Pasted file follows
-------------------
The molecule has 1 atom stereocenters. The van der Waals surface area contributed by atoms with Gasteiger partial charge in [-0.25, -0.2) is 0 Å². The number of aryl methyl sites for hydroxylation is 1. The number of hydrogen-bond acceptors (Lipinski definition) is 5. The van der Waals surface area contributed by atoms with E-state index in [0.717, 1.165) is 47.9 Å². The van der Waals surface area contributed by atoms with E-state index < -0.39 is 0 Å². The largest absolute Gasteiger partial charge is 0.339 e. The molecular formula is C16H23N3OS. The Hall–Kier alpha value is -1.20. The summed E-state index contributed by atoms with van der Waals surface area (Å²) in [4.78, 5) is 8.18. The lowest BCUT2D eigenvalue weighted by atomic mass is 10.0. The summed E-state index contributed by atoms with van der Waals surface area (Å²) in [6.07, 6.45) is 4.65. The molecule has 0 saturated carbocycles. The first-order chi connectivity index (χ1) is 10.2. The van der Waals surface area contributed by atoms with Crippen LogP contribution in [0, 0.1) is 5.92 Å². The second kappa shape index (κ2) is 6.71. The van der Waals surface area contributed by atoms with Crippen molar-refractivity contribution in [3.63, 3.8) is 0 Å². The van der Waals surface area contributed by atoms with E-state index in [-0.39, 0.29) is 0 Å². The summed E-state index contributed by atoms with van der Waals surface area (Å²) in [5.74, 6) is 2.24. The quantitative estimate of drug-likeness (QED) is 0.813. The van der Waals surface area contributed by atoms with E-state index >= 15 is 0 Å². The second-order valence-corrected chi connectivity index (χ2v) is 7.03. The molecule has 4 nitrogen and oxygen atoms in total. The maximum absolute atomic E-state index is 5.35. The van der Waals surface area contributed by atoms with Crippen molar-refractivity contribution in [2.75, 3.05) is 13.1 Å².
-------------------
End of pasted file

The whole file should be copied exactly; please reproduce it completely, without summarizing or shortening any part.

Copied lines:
The molecule has 1 atom stereocenters. The van der Waals surface area contributed by atoms with Gasteiger partial charge in [-0.25, -0.2) is 0 Å². The number of aryl methyl sites for hydroxylation is 1. The number of hydrogen-bond acceptors (Lipinski definition) is 5. The van der Waals surface area contributed by atoms with E-state index in [0.717, 1.165) is 47.9 Å². The van der Waals surface area contributed by atoms with E-state index < -0.39 is 0 Å². The largest absolute Gasteiger partial charge is 0.339 e. The molecular formula is C16H23N3OS. The Hall–Kier alpha value is -1.20. The summed E-state index contributed by atoms with van der Waals surface area (Å²) in [4.78, 5) is 8.18. The lowest BCUT2D eigenvalue weighted by atomic mass is 10.0. The summed E-state index contributed by atoms with van der Waals surface area (Å²) in [6.07, 6.45) is 4.65. The molecule has 0 saturated carbocycles. The first-order chi connectivity index (χ1) is 10.2. The van der Waals surface area contributed by atoms with Crippen LogP contribution in [0, 0.1) is 5.92 Å². The second kappa shape index (κ2) is 6.71. The van der Waals surface area contributed by atoms with Crippen molar-refractivity contribution in [3.63, 3.8) is 0 Å². The van der Waals surface area contributed by atoms with E-state index in [-0.39, 0.29) is 0 Å². The summed E-state index contributed by atoms with van der Waals surface area (Å²) in [5.74, 6) is 2.24. The quantitative estimate of drug-likeness (QED) is 0.813. The van der Waals surface area contributed by atoms with E-state index >= 15 is 0 Å². The second-order valence-corrected chi connectivity index (χ2v) is 7.03. The molecule has 4 nitrogen and oxygen atoms in total. The maximum absolute atomic E-state index is 5.35. The van der Waals surface area contributed by atoms with Crippen molar-refractivity contribution in [2.75, 3.05) is 13.1 Å².